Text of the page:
“Il jazz è in crisi? (Y/N)”. Non ci interessa (nel senso che non vogliamo parlarne ora…). Ci interessa piuttosto dire che, se il jazz non è in crisi, merito è (anche) di etichette come la RogueArt. Se invece il jazz fosse in crisi, etichette come la Rogue Art sono in grado di risollevarlo. Detto questo, a confermare la bontà discografica, della produzione recente di questa label, arriva l’ultimo album dell’ensemble G2 del sassofonista newyorchese Joe Giardullo intitolato Red Morocco. A fronte di un organico di derivazione classica (14 elementi, con sezioni di ance, ottoni, archi, percussioni, pianoforte e chitarra), quello che propongono è però uno scarto deciso verso una personale sound innovation. Lavorando in un territorio, quello della musica per big band appunto, dove le innovazioni storicamente arrivano per dosi minime, una domanda naturale potrebbe essere: “Quanto è innovativa la musica di G2?” Rispondendo per paragoni, potremo definirla tale, come lo sono i lavori più celebrati di due grandi innovatori, specializzati nella conduzione di ampi organici che rispondono ai nomi di Carla Bley e Gil Evans. Che sia allora l’orchestra classica del futuro questa di Joe Giardullo? Può essere. Anzi, è addirittura possibile che, nel periodo post-stravinskyiano di un ipotetico anno 2094, questa musica qualcuno (che difficilmente saremo “noi”) potrebbe ancora definirla “contemporanea”, oppure “creativismo orchestrale”. Red Morocco è anche il nome di una pianta velenosa esotica e la sua musica parte proprio dalla dicotomia universale del suo titolo. È la dicotomia della tentazione. La dicotomia della suadente bellezza contrapposta a una certa dose di pericolo tentatore. La musica di G2 è contornata da una certa quantità/qualità se non di pericolo, di rischio. C’è una componente di velenosa-bellezza-tentatrice nelle loro frastagliate costruzioni musicali. Altra domanda: “La diversità, così come “diversa” è una sostanza velenosa, dov’è?” La diversità risiede, si libera, luccica, reagisce stridente in una band che genera un lavoro tendenzialmente introverso, di suoni solo apparentemente rigidi, ma dall’alta espressività e che lasciano alla musica il trovare la propria strada per vie naturali. Il rischio musicale di quest’orchestra è quello della deliberata rinuncia al cliché dell’estetica standardizzata. Vince la “voglia di…”. L’ascolto è provare a mordere, masticare e timorosi a irreversibilmente inghiottire una “foglia musicale” da schemi cromatici anticonvenzionali e potenzialmente letale. La curiosità dello scoprire un sapore diverso vale il rischio dell’intossicazione, dell’allucinazione o della vertigine. Difficile sapere a priori quello che si vorrebbe e quello che non si vorrebbe.

« 01/06/2008 : Hamid Drake & Bindu "Blissfull" review by Lyn Horton in All About Jazz »

Hamid Drake and Bindu | Rogue Art (2008)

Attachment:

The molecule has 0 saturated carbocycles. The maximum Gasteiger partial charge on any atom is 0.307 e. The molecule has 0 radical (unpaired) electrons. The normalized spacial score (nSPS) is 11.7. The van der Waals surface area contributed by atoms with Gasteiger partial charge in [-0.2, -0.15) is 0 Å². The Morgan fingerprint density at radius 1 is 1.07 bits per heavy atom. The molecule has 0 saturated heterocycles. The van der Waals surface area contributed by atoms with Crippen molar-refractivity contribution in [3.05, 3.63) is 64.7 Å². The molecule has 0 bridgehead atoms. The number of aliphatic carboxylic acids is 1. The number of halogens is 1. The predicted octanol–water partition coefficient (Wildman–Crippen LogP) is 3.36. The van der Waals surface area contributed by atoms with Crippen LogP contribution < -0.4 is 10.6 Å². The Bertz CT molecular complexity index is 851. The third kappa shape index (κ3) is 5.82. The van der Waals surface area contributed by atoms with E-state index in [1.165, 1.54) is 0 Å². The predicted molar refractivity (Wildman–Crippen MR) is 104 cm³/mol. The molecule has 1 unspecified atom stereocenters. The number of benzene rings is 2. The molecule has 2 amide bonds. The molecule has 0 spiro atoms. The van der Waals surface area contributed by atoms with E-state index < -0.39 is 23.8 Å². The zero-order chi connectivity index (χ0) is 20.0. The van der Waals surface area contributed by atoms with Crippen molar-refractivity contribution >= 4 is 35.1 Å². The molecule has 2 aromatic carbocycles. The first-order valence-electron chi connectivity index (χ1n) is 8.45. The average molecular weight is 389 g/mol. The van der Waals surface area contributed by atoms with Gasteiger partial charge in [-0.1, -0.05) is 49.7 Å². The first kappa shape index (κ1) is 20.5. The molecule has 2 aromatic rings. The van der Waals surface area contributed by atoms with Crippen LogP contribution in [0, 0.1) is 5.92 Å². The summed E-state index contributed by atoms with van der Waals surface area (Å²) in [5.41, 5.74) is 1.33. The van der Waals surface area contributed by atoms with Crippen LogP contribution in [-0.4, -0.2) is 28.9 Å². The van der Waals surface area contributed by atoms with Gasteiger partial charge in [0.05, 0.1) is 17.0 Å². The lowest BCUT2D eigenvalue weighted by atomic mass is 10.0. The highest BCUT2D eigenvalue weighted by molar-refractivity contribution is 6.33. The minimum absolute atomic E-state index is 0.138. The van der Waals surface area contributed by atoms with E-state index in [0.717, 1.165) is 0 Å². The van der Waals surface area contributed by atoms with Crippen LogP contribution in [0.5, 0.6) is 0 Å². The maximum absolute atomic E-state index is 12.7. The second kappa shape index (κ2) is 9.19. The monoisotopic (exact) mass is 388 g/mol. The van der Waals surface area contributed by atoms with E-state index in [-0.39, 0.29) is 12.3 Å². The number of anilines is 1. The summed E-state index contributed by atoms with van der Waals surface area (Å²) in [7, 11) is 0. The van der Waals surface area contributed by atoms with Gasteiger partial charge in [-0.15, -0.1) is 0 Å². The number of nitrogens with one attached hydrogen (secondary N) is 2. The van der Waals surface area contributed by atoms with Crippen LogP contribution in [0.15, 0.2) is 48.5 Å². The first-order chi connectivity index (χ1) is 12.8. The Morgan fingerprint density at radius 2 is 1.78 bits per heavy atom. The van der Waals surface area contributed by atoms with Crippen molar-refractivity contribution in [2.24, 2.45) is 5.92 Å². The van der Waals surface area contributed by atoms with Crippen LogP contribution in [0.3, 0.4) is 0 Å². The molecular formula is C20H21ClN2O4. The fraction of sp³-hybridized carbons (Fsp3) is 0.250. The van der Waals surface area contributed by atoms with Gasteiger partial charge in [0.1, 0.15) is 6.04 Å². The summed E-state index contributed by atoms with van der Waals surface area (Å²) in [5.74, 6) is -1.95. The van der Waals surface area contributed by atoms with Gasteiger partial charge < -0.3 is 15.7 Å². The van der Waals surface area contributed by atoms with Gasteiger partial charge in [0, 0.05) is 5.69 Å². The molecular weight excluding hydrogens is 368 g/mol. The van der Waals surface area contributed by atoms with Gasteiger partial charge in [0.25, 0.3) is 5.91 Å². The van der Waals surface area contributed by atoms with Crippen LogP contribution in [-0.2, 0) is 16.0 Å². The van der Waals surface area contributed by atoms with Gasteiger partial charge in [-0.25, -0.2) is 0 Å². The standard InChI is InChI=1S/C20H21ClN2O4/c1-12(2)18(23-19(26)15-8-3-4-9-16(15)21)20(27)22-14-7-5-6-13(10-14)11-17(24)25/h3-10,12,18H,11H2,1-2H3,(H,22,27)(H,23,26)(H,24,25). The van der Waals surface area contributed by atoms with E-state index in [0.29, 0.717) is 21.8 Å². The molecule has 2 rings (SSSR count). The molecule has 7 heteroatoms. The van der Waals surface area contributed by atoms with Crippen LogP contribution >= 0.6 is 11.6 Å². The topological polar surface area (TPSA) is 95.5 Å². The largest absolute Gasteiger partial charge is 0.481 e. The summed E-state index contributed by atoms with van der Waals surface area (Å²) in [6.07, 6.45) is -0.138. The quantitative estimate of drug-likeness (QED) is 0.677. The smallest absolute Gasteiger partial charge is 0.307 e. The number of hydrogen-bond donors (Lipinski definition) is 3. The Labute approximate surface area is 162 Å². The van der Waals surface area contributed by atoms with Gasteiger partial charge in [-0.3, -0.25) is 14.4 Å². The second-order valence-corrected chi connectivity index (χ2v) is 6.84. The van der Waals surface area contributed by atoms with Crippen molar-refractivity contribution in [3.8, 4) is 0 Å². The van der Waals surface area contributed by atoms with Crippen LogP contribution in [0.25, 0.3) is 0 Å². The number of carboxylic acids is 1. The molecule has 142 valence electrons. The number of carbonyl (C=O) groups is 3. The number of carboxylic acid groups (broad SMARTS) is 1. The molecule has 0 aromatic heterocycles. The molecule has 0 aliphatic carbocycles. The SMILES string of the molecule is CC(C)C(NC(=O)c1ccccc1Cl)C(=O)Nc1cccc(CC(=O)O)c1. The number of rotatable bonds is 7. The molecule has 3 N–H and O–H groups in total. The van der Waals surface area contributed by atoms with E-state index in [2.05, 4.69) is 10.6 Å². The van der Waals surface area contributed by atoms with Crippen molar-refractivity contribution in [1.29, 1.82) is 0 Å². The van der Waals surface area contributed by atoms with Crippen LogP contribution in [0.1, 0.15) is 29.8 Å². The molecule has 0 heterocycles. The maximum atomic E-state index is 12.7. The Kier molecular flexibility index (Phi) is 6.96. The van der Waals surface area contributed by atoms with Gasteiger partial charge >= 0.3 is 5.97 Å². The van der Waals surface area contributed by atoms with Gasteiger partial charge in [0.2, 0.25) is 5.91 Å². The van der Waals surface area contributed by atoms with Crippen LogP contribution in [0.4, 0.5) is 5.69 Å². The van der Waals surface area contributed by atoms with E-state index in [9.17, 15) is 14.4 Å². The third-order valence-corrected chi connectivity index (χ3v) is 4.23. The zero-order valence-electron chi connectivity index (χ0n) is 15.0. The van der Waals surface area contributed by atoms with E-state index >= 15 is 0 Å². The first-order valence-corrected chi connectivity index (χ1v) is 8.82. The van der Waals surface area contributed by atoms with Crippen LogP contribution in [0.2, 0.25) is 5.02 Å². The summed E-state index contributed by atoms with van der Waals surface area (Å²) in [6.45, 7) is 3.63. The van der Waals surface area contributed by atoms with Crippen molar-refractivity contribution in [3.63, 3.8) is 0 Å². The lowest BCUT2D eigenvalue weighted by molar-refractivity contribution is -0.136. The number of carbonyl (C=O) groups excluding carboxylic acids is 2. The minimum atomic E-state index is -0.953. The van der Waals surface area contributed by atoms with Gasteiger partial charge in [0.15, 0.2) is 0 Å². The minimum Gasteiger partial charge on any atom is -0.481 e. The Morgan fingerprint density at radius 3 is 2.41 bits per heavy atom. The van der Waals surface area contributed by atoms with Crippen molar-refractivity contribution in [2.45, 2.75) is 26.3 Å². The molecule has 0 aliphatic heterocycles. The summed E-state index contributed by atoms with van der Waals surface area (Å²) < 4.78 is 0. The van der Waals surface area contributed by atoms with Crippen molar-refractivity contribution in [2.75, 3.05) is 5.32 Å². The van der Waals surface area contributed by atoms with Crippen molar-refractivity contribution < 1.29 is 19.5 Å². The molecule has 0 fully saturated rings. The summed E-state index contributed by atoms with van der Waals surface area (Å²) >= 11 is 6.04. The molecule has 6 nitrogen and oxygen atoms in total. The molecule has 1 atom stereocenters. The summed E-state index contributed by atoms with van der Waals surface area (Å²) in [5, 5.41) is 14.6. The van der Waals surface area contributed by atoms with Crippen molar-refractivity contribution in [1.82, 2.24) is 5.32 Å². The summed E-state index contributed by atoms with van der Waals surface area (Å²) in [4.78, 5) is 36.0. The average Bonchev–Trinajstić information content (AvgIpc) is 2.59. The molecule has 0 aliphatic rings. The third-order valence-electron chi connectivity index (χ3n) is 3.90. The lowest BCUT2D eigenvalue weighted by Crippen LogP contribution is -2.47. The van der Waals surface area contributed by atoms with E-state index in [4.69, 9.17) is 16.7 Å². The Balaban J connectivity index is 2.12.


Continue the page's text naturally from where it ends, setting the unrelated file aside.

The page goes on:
By Lyn Horton

For every musician, music is a serious endeavor and one that has no equal. Yet, music also means something different for each musician and it is this difference that generates vitality of the art. For drummer Hamid Drake, music links him to an explicitly spiritual world.

The name of his group, Bindu, finds its source in Yoga practice. Bindu signifies the turning point from one plane of mediation to another, where all Yoga meditation practices converge. That point marks the density and complexity, the simplicity and subtlety of time, space and mind.

Blissful is the second recording for Bindu. The group has changed personnel, but the power of the music has not. Drake and his fellow improvisers create the music for all of the songs; any lyrics sung by vocalist Dee Alexander were written by the 18th century Indian poet, Ramprasad Sen.

On “My Blissful Mother,” a monotone opening from the shenai and voice, soon joined by a feathering of the banjo-like guimbri and bata, rolls out a sonic carpet where focus can sharpen. The improvised instrumental passes through about eight minutes before Dee Alexander breaks into an a cappella section where Drake shapes a rhythmic pattern on the frame drum to lock the ensemble into a ceaseless chant. The guitar snakes in and out of the musical line. The rhythm undergoes several changes. By the conclusion, the guimbri and the frame drum fade out into nothingness.

But something re-enters. Joe Morris and Jeff Parker interlace a two-guitar microtonal conversation. Drake picks up the sticks to play his drum set and yet another realm of sound is explored. The guitar lines transform and overlap into string bass lines. The arco and pizzicato skillfulness from William Parker and Josh Abrams bounce through an upbeat, quick-paced vibrational field. The full complement of instruments joins together to resolve “Playful Dance at Soma.”